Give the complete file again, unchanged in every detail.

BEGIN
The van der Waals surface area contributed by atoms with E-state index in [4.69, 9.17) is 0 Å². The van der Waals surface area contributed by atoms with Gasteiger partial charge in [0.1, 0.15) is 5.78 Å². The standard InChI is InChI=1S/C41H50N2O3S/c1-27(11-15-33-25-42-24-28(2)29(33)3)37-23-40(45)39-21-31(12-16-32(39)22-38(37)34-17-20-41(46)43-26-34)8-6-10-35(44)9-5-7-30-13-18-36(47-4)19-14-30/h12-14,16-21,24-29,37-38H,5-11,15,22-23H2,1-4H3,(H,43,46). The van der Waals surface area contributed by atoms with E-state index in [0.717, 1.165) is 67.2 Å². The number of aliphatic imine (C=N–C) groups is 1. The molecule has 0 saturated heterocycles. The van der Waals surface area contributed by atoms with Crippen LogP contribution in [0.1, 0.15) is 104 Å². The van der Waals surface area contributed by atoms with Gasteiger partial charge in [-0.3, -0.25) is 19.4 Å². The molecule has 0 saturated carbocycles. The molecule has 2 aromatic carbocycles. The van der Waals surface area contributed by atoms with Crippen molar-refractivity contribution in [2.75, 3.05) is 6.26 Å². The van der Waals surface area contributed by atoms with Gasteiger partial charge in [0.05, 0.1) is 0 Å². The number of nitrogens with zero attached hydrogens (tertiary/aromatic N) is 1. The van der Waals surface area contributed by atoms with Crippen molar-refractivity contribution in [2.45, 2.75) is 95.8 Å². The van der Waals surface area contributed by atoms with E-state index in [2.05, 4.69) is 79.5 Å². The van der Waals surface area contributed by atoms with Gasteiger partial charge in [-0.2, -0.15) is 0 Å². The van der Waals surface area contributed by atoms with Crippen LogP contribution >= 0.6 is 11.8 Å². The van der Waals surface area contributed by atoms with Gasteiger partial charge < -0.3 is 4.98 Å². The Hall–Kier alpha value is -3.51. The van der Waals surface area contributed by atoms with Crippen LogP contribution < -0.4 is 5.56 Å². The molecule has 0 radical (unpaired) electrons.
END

The van der Waals surface area contributed by atoms with E-state index in [4.69, 9.17) is 0 Å². The van der Waals surface area contributed by atoms with Gasteiger partial charge in [0.1, 0.15) is 5.78 Å². The standard InChI is InChI=1S/C41H50N2O3S/c1-27(11-15-33-25-42-24-28(2)29(33)3)37-23-40(45)39-21-31(12-16-32(39)22-38(37)34-17-20-41(46)43-26-34)8-6-10-35(44)9-5-7-30-13-18-36(47-4)19-14-30/h12-14,16-21,24-29,37-38H,5-11,15,22-23H2,1-4H3,(H,43,46). The van der Waals surface area contributed by atoms with E-state index in [0.717, 1.165) is 67.2 Å². The number of aliphatic imine (C=N–C) groups is 1. The molecule has 0 saturated heterocycles. The van der Waals surface area contributed by atoms with Crippen LogP contribution in [0.1, 0.15) is 104 Å². The van der Waals surface area contributed by atoms with Gasteiger partial charge in [-0.3, -0.25) is 19.4 Å². The molecule has 0 saturated carbocycles. The molecule has 2 aromatic carbocycles. The van der Waals surface area contributed by atoms with Crippen molar-refractivity contribution in [2.75, 3.05) is 6.26 Å². The van der Waals surface area contributed by atoms with Gasteiger partial charge in [0.05, 0.1) is 0 Å². The number of nitrogens with zero attached hydrogens (tertiary/aromatic N) is 1. The van der Waals surface area contributed by atoms with Crippen molar-refractivity contribution in [2.45, 2.75) is 95.8 Å². The van der Waals surface area contributed by atoms with E-state index in [2.05, 4.69) is 79.5 Å². The van der Waals surface area contributed by atoms with Gasteiger partial charge in [-0.2, -0.15) is 0 Å². The van der Waals surface area contributed by atoms with Crippen LogP contribution >= 0.6 is 11.8 Å². The van der Waals surface area contributed by atoms with Gasteiger partial charge < -0.3 is 4.98 Å². The Hall–Kier alpha value is -3.51. The van der Waals surface area contributed by atoms with Crippen LogP contribution < -0.4 is 5.56 Å². The molecule has 0 radical (unpaired) electrons.